Williams meets Williams

FILE - NBC's Brian Williams (left) and CTV's Brian Williams (right) are shown in these recent photos. THE Brian Williams, the longtime Canadian sports broadcaster from CTV and American Brian Williams from NBC got together at the Games for an interview and a bit of fun on CTV's Olympic set in downtown Vancouver. THE CANADIAN PRESS/AP & HO, CTV

VANCOUVER - And the broadcasting gold medal goes to — Brian Williams!

THE Brian Williams, the longtime Canadian sports broadcaster from CTV and American Brian Williams from NBC got together at the Games for an interview and a bit of fun on CTV's Olympic set in downtown Vancouver.

"Welcome back to CTV Primetime with Brian Williams," the American said in a sendup broadcast. "I'm Brian Williams, sitting in tonight for Brian Williams."

In his report, the American Williams noted that much has been said about the lack of success of Canada's Own The Podium training program and referred to the Americans' 5-3 win against Canada in men's hockey on Sunday.

"A lot is being made about the success of the United States team in fact," the NBC broadcaster said. "I realize that anything further at this point may jeopardize my physical safety on the streets of Vancouver."

Canada's Williams then quipped: "Brian, I'm worried I may not get my job back."

The two men then took a tour of the U.S. broadcaster's digs, a much smaller makeshift studio the American said paled in comparison to CTV's luxury surroundings.

"I bet you're getting a foot massage while you're on the air," said Yankee Williams.

"No. No. Only during commercials," the Canadian retorted.

Since joining NBC in 1993, Williams has reported from around the world and is the seventh anchor and managing editor in the history of the NBC Nightly News. He has won five Emmy Awards and reported from around the world.

Canada's Williams spent more than three decades with the CBC, covering numerous sports and anchoring the network's Olympics Games coverage every four years. For CTV, he will also head the network's coverage of the 2012 London Summer Games.

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It may not make thousands of disappointed hockey fans feel any better but Canada's loss to the United States was avenged to a degree on another sheet of ice.

Canada's Kevin Martin dumped John Shuster of the United States 7-2 at the Vancouver Olympic Centre, a loss that eliminated the Americans from any hopes of making the playoffs.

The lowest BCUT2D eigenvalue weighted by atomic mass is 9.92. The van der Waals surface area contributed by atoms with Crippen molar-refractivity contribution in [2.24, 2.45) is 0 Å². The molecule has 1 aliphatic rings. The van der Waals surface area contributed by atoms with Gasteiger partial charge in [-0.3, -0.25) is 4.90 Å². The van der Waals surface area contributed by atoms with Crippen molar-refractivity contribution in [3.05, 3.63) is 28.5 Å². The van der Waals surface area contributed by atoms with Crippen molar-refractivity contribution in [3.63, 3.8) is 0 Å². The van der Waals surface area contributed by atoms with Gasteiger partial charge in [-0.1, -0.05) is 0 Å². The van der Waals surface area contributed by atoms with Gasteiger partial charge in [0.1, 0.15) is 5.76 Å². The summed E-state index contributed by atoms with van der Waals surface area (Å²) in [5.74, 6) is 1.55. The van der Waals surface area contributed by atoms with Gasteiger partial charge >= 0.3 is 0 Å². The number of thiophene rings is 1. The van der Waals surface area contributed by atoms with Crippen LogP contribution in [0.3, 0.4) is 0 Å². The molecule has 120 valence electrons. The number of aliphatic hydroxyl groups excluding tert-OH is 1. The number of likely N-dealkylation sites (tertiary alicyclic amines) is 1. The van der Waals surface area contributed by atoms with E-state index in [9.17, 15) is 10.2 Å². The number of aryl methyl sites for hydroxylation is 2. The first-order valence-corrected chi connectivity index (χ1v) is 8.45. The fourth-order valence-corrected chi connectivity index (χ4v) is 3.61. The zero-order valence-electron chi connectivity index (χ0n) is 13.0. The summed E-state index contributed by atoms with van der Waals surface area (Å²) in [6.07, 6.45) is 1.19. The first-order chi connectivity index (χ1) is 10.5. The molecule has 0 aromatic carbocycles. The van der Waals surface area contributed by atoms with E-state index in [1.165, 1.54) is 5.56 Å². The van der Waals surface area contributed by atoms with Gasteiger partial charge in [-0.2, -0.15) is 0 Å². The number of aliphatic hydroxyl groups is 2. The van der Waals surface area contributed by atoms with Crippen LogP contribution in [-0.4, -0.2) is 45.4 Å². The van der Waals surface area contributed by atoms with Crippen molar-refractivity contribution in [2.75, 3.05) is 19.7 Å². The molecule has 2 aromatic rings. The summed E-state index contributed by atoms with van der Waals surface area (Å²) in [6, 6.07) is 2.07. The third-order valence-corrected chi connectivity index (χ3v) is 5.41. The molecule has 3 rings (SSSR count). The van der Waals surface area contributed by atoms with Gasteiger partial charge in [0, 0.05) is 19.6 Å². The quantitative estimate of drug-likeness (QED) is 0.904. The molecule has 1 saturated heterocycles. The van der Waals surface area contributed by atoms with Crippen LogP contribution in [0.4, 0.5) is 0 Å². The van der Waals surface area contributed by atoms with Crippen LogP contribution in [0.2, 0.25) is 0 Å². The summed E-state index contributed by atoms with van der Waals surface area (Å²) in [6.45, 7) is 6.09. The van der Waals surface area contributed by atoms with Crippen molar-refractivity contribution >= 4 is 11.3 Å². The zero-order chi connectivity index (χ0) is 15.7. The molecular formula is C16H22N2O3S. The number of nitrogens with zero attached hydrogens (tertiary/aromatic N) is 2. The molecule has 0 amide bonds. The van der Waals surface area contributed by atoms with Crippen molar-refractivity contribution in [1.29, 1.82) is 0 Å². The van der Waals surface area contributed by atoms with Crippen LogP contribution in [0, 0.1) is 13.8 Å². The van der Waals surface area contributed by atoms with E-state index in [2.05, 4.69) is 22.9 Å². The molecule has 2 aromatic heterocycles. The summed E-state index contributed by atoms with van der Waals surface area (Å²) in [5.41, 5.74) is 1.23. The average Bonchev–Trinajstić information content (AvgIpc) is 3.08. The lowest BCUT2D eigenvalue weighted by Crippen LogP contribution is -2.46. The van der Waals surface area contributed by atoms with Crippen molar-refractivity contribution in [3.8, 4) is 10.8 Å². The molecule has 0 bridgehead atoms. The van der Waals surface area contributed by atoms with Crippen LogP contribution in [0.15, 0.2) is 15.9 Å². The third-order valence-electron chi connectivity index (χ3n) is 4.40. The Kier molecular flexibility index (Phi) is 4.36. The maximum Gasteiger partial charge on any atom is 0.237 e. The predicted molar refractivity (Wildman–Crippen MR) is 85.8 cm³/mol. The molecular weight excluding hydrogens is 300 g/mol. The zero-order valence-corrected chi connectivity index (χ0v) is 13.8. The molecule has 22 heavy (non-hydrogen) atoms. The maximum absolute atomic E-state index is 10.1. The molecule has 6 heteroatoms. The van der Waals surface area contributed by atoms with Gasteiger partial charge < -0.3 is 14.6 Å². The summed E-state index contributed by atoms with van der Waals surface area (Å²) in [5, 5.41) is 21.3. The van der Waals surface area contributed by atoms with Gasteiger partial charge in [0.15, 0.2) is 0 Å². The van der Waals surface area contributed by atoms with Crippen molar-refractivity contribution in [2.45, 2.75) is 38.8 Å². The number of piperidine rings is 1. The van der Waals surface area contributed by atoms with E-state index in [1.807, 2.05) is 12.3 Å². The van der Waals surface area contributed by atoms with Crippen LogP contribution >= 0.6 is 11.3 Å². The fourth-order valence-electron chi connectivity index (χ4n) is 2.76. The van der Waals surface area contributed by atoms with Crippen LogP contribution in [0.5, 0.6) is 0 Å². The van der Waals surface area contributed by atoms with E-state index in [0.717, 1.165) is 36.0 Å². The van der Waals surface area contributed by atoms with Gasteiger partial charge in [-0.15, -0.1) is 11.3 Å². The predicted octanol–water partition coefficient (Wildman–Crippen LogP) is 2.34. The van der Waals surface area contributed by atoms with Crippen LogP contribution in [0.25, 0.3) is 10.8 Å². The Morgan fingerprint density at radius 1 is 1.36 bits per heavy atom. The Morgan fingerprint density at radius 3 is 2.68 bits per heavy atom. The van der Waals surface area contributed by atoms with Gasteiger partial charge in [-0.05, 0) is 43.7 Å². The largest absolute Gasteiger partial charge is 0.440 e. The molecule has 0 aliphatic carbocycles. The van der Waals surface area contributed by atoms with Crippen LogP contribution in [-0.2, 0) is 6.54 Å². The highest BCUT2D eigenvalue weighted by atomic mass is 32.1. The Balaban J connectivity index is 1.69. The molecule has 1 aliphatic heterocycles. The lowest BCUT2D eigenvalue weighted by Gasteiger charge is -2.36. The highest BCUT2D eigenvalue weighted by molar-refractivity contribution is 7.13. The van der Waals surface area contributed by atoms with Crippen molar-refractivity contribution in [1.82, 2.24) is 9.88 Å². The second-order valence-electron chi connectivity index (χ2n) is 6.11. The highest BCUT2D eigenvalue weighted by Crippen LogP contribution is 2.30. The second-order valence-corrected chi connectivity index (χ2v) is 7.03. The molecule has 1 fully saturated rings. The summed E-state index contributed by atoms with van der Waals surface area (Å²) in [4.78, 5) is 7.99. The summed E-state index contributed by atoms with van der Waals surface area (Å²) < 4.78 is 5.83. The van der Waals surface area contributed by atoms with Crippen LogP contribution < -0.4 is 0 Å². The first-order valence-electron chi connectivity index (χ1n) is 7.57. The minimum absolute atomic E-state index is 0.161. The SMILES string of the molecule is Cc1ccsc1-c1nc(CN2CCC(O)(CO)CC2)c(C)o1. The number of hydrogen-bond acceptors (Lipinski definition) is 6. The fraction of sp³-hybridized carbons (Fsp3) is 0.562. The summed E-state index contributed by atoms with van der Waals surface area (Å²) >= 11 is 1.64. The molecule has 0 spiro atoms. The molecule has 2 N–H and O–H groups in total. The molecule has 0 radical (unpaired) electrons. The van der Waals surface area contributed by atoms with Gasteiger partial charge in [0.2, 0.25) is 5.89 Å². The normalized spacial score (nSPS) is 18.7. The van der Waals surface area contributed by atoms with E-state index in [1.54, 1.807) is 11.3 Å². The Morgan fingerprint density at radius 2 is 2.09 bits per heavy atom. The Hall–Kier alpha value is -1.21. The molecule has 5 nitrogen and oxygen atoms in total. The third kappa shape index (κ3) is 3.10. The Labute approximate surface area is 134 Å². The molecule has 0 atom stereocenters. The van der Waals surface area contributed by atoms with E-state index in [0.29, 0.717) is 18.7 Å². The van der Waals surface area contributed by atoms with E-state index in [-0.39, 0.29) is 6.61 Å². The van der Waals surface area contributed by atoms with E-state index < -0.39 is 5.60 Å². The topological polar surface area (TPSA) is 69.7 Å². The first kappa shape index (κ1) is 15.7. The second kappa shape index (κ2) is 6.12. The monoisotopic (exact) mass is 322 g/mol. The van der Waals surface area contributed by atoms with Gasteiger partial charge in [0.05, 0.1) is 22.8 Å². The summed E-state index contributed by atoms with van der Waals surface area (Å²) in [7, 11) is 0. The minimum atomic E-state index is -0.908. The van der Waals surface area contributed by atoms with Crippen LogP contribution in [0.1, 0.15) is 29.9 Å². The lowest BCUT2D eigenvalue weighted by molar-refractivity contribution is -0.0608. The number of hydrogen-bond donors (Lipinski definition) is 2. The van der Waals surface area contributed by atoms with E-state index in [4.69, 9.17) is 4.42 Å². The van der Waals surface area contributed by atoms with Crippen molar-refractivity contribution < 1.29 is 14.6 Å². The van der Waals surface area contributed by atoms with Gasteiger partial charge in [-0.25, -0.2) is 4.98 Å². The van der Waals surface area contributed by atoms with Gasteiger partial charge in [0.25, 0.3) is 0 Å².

"There's always a USA-Canada rivalry in no matter what sport you're playing, so we felt we owed them one after the hockey game we watched last night on the tube and that the curlers better come through," said Team Canada third John Morris.

"Canada takes a lot of pride in their hockey and their curling and it was tough watching that hockey game last night especially since we outchanced them 3-1 but didn't come away with a W," explained Morris. who still has faith in Canada's hockey team.

"I still have a lot of confidence in our hockey players and it's going to be a tough road but we see them in the village and they're in a good frame of mind and we'll be cheering as good as we can for those guys."

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Alexandra and Roman Zaretsky aren’t the first ice dancers to represent Israel at the Winter Olympics, but they are trailblazers in their own right.

The sibling team emigrated to Israel from Belarus as very young children and spent their formative years training at the Canada Centre in Metulla, a small town on the country’s northern border with Lebanon.

They’re among maybe 100 serious figure skaters in the country.

They are coached by Galit Chait, who teamed with Sergei Sakhnovski to finish 14th at the 1998 Games, sixth at the 2002 Games, and eighth in Turin. The difference is both were trained abroad before representing Israel.

After skating to “Hava Nagila” in the original dance, the Zaretskys used “Schindler’s List” in Monday’s free dance and posted a season-best score of 90.64 for a combined total of 180.26, good enough to put them 10th.

“It’s not just me, her and Galit, it’s a whole team,” said Roman Zaretsky, 26. “It’s an achievement for all of us. There are a lot of people who work with us.”

Among them is Igor Shpilband, who also coaches Canadian gold medallists Tessa Virtue and Scott Moir, and helped the Israelis with their choreography.

The Zaretskys were brought into figure skating by their mother, who was an instructor in the sport in Belarus before the family moved.

She also suggested they use the soundtrack to “Schindler’s List,” the Steven Spielberg movie based on the true story of a German businessman who saved 1,100 Jews from death camps during the Holocaust.

But their skate wasn’t meant to be a link to that.

“Definitely we don’t want to give an idea about the movie, it’s not about this,” said Roman. “We want it to be an idea of despair and hope, and show that hope wins in the end.”

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France's Olympic curling team took to the ice with heavy hearts Monday after the death of a close friend.

The French men wore black armbands during their round-robin match with Norway to commemorate the passing of curler Solene Coulot.

"A member of the French women's junior curling team passed away on Friday, so we are wearing them for her," said skip Thomas Dufour.

A cause of death for Coulot, who was just 20, has not been publicly released.